Poetics and rhetoric.

Here Aristotle also departs from the theories of Plato. While Plato valued negatively of MIME art or imitation of nature because, according to him, it drives away men of contemplation of the truth, Aristotle believed that imitation of nature helps to know her better. Imitation which holds art enriches the man, and is precisely the form of imitation which gives rise to the various arts. The focus of the poetic lies about the tragedy (of course refers to the Greek tragedy of his time). She credited a cathartic or similar to some psychotherapeutic current techniques purification function: in the Remote Viewer emerge retained dangerous passions; those passions are personified in the scene by the authors; by means of this "mirror", the spectator "live them," internalized them, finally freeing himself, by a kind of discharge, the oppressive anxiety producing those passions.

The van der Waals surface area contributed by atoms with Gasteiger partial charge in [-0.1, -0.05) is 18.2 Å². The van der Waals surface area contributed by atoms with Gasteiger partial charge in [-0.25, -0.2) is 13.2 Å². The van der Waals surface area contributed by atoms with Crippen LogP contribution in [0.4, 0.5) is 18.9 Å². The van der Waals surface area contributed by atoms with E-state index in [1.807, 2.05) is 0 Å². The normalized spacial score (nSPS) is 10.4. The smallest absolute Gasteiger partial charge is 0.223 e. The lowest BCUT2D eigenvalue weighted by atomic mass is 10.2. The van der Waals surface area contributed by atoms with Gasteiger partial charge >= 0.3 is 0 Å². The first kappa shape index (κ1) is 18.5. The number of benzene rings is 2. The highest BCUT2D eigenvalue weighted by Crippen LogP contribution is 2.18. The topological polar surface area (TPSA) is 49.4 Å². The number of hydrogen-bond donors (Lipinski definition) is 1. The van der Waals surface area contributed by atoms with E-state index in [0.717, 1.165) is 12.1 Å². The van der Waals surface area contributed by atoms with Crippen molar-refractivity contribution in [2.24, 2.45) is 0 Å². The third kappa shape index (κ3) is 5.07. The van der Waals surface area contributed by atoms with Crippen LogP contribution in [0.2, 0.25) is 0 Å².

Similarly, if Plato believed rhetoric as the art of the Sophists, able to present as true which is false, Aristotle defends in the politician, dexterity or clumsiness with which is practiced depends on many occasions the positive or negative resolution of issues important to the polis.

Finally, Aristotle distinguishes between history (which concerns what happened), poetry (referring what could have happened or could happen).

The influence of Aristotle in all fields of philosophy was felt throughout the middle ages both in Latin and Arabic, and even today still live in the tradition of the theology and philosophy free of the Catholic Church.


VUILLEMIN, j.: Of the logique à the theologie. Cinq études sur a., Paris, 1967.

GRENE-GLICKSMAN, M.: A portrait of Aristotle, Chicago, 1967.

DUALIZING, p.: The problem of being in Aristotle, Madrid, 1974.

HELLER, a.: Aristotle and the ancient world, Barcelona, 1983.

JAEGER, w.: Aristotle, Mexico, 1947;

MOREAU, j.: Aristotle and his school, Buenos Aires, 1972.